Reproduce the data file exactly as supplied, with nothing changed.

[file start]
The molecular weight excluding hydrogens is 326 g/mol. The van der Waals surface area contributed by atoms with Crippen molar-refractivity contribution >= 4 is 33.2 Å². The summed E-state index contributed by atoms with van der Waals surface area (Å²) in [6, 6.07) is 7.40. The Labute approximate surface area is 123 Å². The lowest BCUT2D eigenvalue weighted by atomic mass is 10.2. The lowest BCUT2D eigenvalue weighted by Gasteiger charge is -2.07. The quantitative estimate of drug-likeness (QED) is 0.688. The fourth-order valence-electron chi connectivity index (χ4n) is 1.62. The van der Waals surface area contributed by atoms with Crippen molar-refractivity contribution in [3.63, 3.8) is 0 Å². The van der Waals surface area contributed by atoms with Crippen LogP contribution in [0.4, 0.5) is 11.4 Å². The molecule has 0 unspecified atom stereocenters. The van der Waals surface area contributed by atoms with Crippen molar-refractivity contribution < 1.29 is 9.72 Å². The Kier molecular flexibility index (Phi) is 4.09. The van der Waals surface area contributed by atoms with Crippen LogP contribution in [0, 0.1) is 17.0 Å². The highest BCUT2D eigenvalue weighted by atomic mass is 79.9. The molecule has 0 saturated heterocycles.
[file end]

The molecular weight excluding hydrogens is 326 g/mol. The van der Waals surface area contributed by atoms with Crippen molar-refractivity contribution >= 4 is 33.2 Å². The summed E-state index contributed by atoms with van der Waals surface area (Å²) in [6, 6.07) is 7.40. The Labute approximate surface area is 123 Å². The lowest BCUT2D eigenvalue weighted by atomic mass is 10.2. The lowest BCUT2D eigenvalue weighted by Gasteiger charge is -2.07. The quantitative estimate of drug-likeness (QED) is 0.688. The fourth-order valence-electron chi connectivity index (χ4n) is 1.62. The van der Waals surface area contributed by atoms with Crippen molar-refractivity contribution in [3.63, 3.8) is 0 Å². The van der Waals surface area contributed by atoms with Crippen LogP contribution in [0.4, 0.5) is 11.4 Å². The molecule has 0 unspecified atom stereocenters. The van der Waals surface area contributed by atoms with Crippen molar-refractivity contribution < 1.29 is 9.72 Å². The Kier molecular flexibility index (Phi) is 4.09. The van der Waals surface area contributed by atoms with Crippen LogP contribution in [0, 0.1) is 17.0 Å². The highest BCUT2D eigenvalue weighted by atomic mass is 79.9. The molecule has 0 saturated heterocycles.